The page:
Question: Successor Liability

by birdaise. Posted on Sep 12, 2020    0    6

I own a small retail business in AZ, and am in the process of selling. We have a purchase agreement polished (not signed), and are ready to turnkey. The one thing holding it up is pending litigation that my business has been involved in since 2017, of which my business is considerably smaller than the other two defendants involved. The buyer does not want to assume the risk, and is requesting that it be resolved prior to finalizing the sale.

I am looking for experience in this scenario, in which I could assure the buyer that they will not be involved, or at risk, considering they will only be purchasing my assets, FFE, customer lists, etc. There is no legal business purchase, nor a reassignment of the lease I am currently in. Any suggestions as to what actions to take, resources available to gather information, or strategic moves I could make would be much appreciated.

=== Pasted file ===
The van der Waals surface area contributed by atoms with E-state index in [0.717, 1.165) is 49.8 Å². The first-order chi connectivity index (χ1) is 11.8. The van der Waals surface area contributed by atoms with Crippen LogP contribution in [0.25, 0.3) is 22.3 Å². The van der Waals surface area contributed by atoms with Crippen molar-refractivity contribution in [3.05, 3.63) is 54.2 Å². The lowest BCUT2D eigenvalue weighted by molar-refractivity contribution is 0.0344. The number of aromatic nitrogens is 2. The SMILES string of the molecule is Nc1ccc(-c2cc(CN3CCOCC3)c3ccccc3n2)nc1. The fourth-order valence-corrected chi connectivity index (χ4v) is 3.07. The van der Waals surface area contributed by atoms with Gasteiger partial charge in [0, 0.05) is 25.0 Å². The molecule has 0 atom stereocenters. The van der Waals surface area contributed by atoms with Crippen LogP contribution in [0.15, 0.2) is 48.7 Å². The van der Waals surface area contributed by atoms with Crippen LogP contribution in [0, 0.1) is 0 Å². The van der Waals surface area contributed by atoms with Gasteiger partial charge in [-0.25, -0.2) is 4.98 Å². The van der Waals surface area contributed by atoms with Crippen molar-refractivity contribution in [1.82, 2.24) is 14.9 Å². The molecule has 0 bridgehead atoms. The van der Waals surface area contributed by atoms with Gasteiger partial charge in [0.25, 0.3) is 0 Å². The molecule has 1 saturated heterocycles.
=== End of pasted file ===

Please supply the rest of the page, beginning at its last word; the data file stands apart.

DolemiteGK 3

Asset purchase? You're right They wouldn't assume your corporate liabilities.

Have the buyer talk to his lawyer, who should explain that doing this as an asset purchase would only have liabilities if there were loans on assets

  birdaise 1

I spoke with his attorney this morning, who is reinforcing the request to resolve litigation first. My attorney is still baffled they don't understand they won't be held liable also.

Do you happen to have any resources I could reference towards the buyer to prove that this is the case?

martin33t 1

Needs another lawyer. This is well known, that’s why asset purchases are preferred.

  birdaise 1

Is this typical in asset purchases? Would an outside attorney reinforce the facts of the purchase, assuring the buyer of his protection?

UncleFishKiller 2

Your buyer is no different than a customer at this point. Their objection makes me wonder if maybe they're not trying to stall the deal or negotiate for a better price.

  birdaise 1

At this point, I could fire sale my merchandise and walk away, and they know that. We have a final draft of the purchase agreement, being stalled by this issue.